Books by Artists / by Graham Dew

Art book and photo books have been occupying my thoughts a fair bit over the past few weeks. The Guardian this weekend had two  interesting articles and a photo gallery which seems based in large part on some of material from the Guardian Photobook Masterclass that I attended back in February. One of the small galleries in Winchester has just staged a small (but perfectly formed) exhibition of artists’ books, and I’m waiting for a Blurb book that I created from a small body of work created this Easter.

For the viewer or reader, there are few art forms that are as tactile as a book. For many forms of visual art you are encouraged to stand back, walk around and appreciate, but please do not touch. Sculptures may be made of durable materials such as rock or metal, but plinths pedestals and barriers exalt us to keep our hands to ourselves. Paintings, tapestries, photos are mounted on the wall, often behind glass to keep away sticky fingers. We understand and accept this because the work is unique, crafted and often delicate.

Books in contrast are designed to be touched, held, turned.  A book is intimate, and a well-crafted book is a pleasure to handle and to own. Oftentimes, and particularly with photography, it is the book that is the artwork, the finished article. Frank’s The Americans and Klein’s Life Is Good & Good for You in New York were first and foremost books and not gallery shows. Indeed, Christina de Middel is nominated for this year’s Deutsche Börse Prize on account of her book The Afronauts as was Rinko Kawauchi  in 2012 for Illuminance. One of the joys of the Afronauts was the feel of the book. From the stiff, buff cardboard covers, the matte paper, and the onion-skin diagrams and ‘handwritten’ letters interleaved between the photos, the book informed through the fingertips as much as by eye.

The Afronauts by Christina De Middel

For these reasons it was a pleasure to take in a small exhibition Books by Artists at the City Space, a small gallery that is part of Winchester’s Discovery Centre. This is a wonderful display of just some of the handmade artists’ books from the Artists’ Books Collection belonging to the University of Southampton, and housed at the Winchester School of Art. There are concertina books, hand-sewn books, pop-up construction, books with heavy wooden covers, photobooks and amazing feats of paper engineering. All of them were delightful and inspirational. The exhibition of about 50 works was divided up into several sections – fabric and textiles, text based, 3D and sculptural approaches, connections with the land or locale and so on. Most of the books presented were handmade one-offs or from very small runs, showing a very high level of craft skills. A great deal of imagination had gone into many of the works shown, by artist who were clearly thing ‘out of the book’. By necessity all the books were enclosed in glass cabinets. However, for an exhibition intended to inspire it did seem rather unnecessary though to deny the taking photographs as an aide memoire.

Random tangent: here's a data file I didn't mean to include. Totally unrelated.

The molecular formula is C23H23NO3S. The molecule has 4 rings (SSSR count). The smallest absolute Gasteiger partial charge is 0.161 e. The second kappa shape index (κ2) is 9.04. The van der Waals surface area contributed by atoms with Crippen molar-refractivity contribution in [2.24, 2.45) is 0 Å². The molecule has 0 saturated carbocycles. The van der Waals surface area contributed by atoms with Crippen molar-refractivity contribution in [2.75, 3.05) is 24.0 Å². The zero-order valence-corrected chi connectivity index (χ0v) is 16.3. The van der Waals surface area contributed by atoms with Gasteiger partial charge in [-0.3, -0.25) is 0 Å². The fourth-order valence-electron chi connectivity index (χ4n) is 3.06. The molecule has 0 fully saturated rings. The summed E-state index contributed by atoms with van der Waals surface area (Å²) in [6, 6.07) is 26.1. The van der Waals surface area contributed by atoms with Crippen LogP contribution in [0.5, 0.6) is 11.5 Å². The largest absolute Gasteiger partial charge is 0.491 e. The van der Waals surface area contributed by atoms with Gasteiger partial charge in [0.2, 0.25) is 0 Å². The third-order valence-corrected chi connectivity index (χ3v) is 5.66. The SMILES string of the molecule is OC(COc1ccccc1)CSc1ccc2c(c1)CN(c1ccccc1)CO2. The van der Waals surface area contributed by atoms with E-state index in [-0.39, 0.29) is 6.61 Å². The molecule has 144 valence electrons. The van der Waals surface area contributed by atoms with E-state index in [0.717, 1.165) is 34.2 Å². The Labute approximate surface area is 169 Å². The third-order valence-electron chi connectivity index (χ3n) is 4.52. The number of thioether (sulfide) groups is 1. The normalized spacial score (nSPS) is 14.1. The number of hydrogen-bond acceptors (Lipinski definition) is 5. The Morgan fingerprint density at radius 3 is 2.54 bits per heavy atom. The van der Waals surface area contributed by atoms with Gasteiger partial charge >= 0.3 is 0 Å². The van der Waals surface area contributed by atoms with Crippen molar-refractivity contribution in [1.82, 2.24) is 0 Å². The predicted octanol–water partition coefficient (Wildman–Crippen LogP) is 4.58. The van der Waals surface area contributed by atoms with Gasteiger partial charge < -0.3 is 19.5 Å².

One of my very favourite services to come out of the digital age is the advent of the online book publishing services such as Blurb. With little effort one can create very attractive very short run books, something I’ve done several times myself. The results do vary, but in general it is a good way to create finish off a photo project. Now, after seeing the Artists Books exhibition I’m left wondering how I can create something that it a little more unique, a little more tactile and a little more special than a Blurb book.

The Books by Artists show has now closed, but for those that were unable to visit, the WSA Artists’ Book Collection is supported by some useful online resources about artists’ books. A nice booklet describing the WSA Library’s Artists’ Books Collection accompanied the exhibition, which can be downloaded as a PDF.